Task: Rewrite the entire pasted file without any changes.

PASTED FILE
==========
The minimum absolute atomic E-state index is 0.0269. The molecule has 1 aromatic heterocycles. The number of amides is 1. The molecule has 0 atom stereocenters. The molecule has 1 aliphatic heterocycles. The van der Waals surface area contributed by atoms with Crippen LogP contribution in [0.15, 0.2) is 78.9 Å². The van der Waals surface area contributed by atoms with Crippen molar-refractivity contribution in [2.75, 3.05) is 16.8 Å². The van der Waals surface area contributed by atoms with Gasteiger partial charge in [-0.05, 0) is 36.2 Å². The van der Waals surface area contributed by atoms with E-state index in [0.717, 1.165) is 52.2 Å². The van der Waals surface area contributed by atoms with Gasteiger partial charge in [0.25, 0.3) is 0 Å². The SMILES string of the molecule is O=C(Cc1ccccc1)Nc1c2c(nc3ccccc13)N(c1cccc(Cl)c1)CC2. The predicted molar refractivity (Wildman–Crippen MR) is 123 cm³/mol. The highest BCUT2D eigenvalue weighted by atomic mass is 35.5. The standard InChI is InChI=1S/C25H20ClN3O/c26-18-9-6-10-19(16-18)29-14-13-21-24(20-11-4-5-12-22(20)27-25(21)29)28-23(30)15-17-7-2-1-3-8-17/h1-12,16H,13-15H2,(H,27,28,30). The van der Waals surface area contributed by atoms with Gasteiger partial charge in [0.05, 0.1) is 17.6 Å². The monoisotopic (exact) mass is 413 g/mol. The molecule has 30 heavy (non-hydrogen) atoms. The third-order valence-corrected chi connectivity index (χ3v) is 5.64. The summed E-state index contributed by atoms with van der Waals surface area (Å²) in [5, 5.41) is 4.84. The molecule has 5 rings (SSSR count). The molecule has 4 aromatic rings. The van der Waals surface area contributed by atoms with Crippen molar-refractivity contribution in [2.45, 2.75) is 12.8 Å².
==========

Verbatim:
The minimum absolute atomic E-state index is 0.0269. The molecule has 1 aromatic heterocycles. The number of amides is 1. The molecule has 0 atom stereocenters. The molecule has 1 aliphatic heterocycles. The van der Waals surface area contributed by atoms with Crippen LogP contribution in [0.15, 0.2) is 78.9 Å². The van der Waals surface area contributed by atoms with Crippen molar-refractivity contribution in [2.75, 3.05) is 16.8 Å². The van der Waals surface area contributed by atoms with Gasteiger partial charge in [-0.05, 0) is 36.2 Å². The van der Waals surface area contributed by atoms with E-state index in [0.717, 1.165) is 52.2 Å². The van der Waals surface area contributed by atoms with Gasteiger partial charge in [0.25, 0.3) is 0 Å². The SMILES string of the molecule is O=C(Cc1ccccc1)Nc1c2c(nc3ccccc13)N(c1cccc(Cl)c1)CC2. The predicted molar refractivity (Wildman–Crippen MR) is 123 cm³/mol. The highest BCUT2D eigenvalue weighted by atomic mass is 35.5. The standard InChI is InChI=1S/C25H20ClN3O/c26-18-9-6-10-19(16-18)29-14-13-21-24(20-11-4-5-12-22(20)27-25(21)29)28-23(30)15-17-7-2-1-3-8-17/h1-12,16H,13-15H2,(H,27,28,30). The van der Waals surface area contributed by atoms with Gasteiger partial charge in [0.05, 0.1) is 17.6 Å². The monoisotopic (exact) mass is 413 g/mol. The molecule has 30 heavy (non-hydrogen) atoms. The third-order valence-corrected chi connectivity index (χ3v) is 5.64. The summed E-state index contributed by atoms with van der Waals surface area (Å²) in [5, 5.41) is 4.84. The molecule has 5 rings (SSSR count). The molecule has 4 aromatic rings. The van der Waals surface area contributed by atoms with Crippen molar-refractivity contribution in [2.45, 2.75) is 12.8 Å².